If they had reservations, that is fine, but why were they not in the tent area that was just one loop over either direction? Why on rv sites?
Other than that our visit at the campground was pleasant, our very close neighbors were friendly and helpful, we had some charming evenings with them.
We also enjoyed walking the nature trails in the campground and seeing the marathon runners.
Other than taking long walks in the park and seeing Lea we just chilled in this area without visiting any local sites.
We would stay there again, but we would make certain that we had a guaranteed reserved site.
We were lucky that the town we were directed to after our throwing a wheel not only had a trailer building business, but it was open on a Saturday. While they didn’t have an exactly matching to our other trailer wheel rim they had one that was so close you had to look twice to realize it was a different rim. Even better they had a trailer tire the right size AND a brass valve stem. It took them no time at all to take off the temporary fix lug bolts and put new properly fitting ones on all the way around.
We were soon on our way and arrived at the Douglas Dam Campground near Sevierville, TN in the late afternoon of that same day. However, it was late enough that since we did not have a reservation we were put in a campsite that was just slightly too small unless we left the truck hooked up.
Which we did because they said they would have several available the proper size the next day.
This is a pleasant campground ran by some very nice folks who work very hard to keep it clean, even keeping the leaves blown off the pads every day in the fall.
Since the camp hosts had decorated the campground for the impending autumn holidays we decided that Malecifient Dragon should make her campground debut, along with Snoopy and the gang, and Jack Skellington, once we were in our campsite #31 for the duration of our stay.
The neighbors all enjoyed the huge dragon stopping by to see where we had purchased it and just to chat in general.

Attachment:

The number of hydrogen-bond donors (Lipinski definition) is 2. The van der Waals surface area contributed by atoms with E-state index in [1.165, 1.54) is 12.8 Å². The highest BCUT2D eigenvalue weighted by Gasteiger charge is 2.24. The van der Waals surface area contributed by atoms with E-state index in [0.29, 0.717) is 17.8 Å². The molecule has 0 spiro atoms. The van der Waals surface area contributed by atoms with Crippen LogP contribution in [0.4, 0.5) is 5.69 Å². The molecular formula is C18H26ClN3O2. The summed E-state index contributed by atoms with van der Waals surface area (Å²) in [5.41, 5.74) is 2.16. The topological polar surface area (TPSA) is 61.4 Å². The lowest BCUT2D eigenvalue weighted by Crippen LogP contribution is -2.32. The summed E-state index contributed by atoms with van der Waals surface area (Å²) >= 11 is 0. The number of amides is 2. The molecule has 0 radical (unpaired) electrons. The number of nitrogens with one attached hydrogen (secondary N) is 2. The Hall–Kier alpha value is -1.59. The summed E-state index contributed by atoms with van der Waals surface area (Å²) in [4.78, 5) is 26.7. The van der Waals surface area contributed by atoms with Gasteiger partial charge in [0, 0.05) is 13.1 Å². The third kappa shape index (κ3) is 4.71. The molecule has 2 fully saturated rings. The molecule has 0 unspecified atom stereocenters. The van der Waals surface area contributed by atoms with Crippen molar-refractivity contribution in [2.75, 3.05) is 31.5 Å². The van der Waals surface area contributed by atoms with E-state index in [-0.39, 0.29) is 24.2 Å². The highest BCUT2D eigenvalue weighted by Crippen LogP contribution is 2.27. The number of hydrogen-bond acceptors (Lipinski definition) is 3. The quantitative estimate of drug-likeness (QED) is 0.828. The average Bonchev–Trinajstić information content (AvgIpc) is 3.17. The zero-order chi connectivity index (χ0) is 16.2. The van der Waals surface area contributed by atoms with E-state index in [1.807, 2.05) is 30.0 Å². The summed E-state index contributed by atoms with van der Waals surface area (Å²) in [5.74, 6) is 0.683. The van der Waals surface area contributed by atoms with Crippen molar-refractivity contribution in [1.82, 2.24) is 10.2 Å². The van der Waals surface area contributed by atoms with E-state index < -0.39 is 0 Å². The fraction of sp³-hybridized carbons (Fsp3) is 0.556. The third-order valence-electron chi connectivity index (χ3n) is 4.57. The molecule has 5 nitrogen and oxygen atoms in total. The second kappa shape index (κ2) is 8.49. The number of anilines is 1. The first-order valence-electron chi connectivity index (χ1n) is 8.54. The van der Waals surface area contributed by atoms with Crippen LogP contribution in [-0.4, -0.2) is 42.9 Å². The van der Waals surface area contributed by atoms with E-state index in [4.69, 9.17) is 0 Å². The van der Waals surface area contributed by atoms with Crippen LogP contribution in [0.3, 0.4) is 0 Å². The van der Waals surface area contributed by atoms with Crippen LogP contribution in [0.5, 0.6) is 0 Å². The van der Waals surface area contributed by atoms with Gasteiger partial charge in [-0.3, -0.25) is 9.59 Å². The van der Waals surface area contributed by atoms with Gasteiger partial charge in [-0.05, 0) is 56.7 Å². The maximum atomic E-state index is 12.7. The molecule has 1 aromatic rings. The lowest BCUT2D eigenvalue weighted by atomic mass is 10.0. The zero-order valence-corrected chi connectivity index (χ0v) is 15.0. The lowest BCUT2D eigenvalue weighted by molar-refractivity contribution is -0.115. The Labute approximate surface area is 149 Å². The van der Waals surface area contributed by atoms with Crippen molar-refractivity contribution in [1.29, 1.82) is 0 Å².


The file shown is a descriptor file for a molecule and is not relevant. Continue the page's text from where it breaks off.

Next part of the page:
The “camp cat” was just more or less bored by it. He did come over periodically to check out the inflatables, but never offered to be “naughty” around them.
That first full evening and a few others we walked around the campground to take a few photos of this laid back campground.
Of course being that close to Dollywood, we had to spend some time there as well as visit the Bush Bean Visitor Center.
We did spend time just driving around Gatlinburg and through the Great Smokey Mountains National Forest too.
There are numerous shows, restaurants, and shops we could have been tempted by, but our time there was limited and there were certain things we really wanted to do.
One, for me, was visit the Scrapbook Superstore in Gatlinburg, not once but twice.
That place is HUGE. It is a good thing I had just reassessed my crafting budget before going in there or I could have done some various serious damage to that sinking fund for certain.
They had just about everything you can imagine for paper crafting. Next door to it is also their clearance center, although by the time I went in there I was tired enough I just sort of just did a quick look thru and then decide to come back another time when I had more time. After all Gary was aging greatly out in the truck in the heat as I drooled all over the die cuts, stickers, stamps and papers of this huge shop.
We would definitely recommend this campground to others. If we were to have a complaint at all it is a minor one. Their public restrooms are so well lit the outside light on them can temporarily blind you at certain angles if you are coming in after dark. That is such a tiny thing we feel this campground deserves a very good rating.